Russia Flyover of U.S. Ship 'Kind of Things That Could Lead to an Accidental Shooting War'

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A congressman who served in the Air Force during Operation Iraqi Freedom said the flyover of a U.S. ship by Russian aircraft was dangerously like the technique used to fire at ground targets at low altitude and could lead to an “accidental shooting war.”


One of the Russian jets flew within 75 feet of the guided missile destroyer USS Donald Cook in the Baltic Sea in “multiple, aggressive flight maneuvers” on Monday and Tuesday, according to U.S. European Command.

On Monday, two Russian SU-24 jets made “numerous close-range and low altitude passes” that led the U.S. ship to suspend flight operations until the Russian planes were gone. On Tuesday, a Russian KA-27 Helix helicopter “conducted circles at low altitude around the ship, seven in total, at approximately 5 p.m. local.”

“The helicopter passes were also deemed unsafe and unprofessional by the ship’s commanding officer. About 40 minutes following the interaction with the Russian helicopter, two Russian SU-24 jets made numerous close-range and low altitude passes, 11 in total. The Russian aircraft flew in a simulated attack profile and failed to respond to repeated safety advisories in both English and Russian,” the statement said.

Russian Defense Ministry Maj.-Gen. Igor Konashenkov said today that their planes “made planned training flights above the neutral waters of the Baltic Sea.”

“The route of the Russian aircraft crossed the area where the USS Donald Cook was – about 70 kilometers from the Russian Naval base,” Konashenkov said, according to Russia’s Tass news agency.


He added that Russia “frankly speaking even does not understand the reason for such a painful reaction of our American colleagues.”

“The principle of freedom of navigation for the U.S. destroyer, which is staying in close proximity to a Russian naval base in the Baltic Sea, does at all not cancel the principle of freedom of flight for Russian aircraft,” Konashenkov said.

Combat vet Rep. Adam Kinzinger (R-Ill.) called the situation “very dangerous.”

A Russian Sukhoi Su-24 attack aircraft makes a very-low-altitude pass by the USS Donald Cook in international waters in the Baltic Sea on April 12, 2016. (Navy photo)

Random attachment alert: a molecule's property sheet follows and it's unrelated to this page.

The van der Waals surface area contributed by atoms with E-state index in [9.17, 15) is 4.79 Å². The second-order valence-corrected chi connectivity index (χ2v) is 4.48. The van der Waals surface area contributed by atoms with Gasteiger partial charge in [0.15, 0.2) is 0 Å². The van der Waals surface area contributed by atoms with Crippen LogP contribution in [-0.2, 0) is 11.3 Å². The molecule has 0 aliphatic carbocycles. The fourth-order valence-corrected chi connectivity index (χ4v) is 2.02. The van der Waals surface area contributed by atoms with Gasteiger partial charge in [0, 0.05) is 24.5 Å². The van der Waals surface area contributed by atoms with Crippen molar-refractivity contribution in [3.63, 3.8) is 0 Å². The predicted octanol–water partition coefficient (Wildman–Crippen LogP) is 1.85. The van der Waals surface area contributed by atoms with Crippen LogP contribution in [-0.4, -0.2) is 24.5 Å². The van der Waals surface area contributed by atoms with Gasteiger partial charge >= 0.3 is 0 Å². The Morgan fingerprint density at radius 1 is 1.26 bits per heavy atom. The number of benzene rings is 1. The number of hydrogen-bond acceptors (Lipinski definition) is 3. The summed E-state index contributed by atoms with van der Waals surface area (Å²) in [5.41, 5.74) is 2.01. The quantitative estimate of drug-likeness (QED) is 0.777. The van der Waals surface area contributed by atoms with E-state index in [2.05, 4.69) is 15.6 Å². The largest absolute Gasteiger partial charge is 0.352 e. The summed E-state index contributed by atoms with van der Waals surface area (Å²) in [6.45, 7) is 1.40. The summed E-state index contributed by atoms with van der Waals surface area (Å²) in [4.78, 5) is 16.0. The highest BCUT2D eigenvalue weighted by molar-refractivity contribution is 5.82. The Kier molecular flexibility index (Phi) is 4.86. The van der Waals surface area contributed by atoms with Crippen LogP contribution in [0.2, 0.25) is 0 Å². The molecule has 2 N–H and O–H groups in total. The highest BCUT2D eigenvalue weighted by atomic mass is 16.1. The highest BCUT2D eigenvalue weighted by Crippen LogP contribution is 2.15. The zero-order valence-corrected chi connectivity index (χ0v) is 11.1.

A Russian Sukhoi Su-24 attack aircraft makes a very-low-altitude pass by the USS Donald Cook in international waters in the Baltic Sea on April 12, 2016. (Navy photo)

“Two points on that,” he told CNN on Wednesday. “No. 1, 75 feet is actually really close. And this isn’t typical operating procedures. If you want a show of force, it’s usually not at 75 feet. And the other issue is they were basically simulating a strafing run on our Navy ship.”

Kinzinger gave “a lot of shout-outs to the commander for exercising discipline in this situation.”

“But had this been, for whatever reason, a real strafing run, we would not have known that until after the first pass, so this is very serious escalation,” he added.

“It’s also worthy to note, I believe, there was a Polish helicopter on board. You know, in 2006 I was in Kyrgyzstan with the military, and the Russians would do this occasionally. They’d overfly our military base just as a show of force, but they would not fly over at 75 feet. And we knew they were just showing off, versus this, which is an extremely dangerous escalation.”


The congressman noted that “these are the kind of things that could lead to an accidental shooting war, which could broadly escalate.”

“Look, our Navy sailors have to defend themselves. And if at any point they feel that this poses a real threat, you may have a situation where we shoot a Russian plane out of the sky, and — and you have an escalation,” Kinzinger added. “This is very dangerous game Vladimir Putin is playing. He’s trying to flex what relatively little muscle he really does have, and I think he’s playing with fire.”





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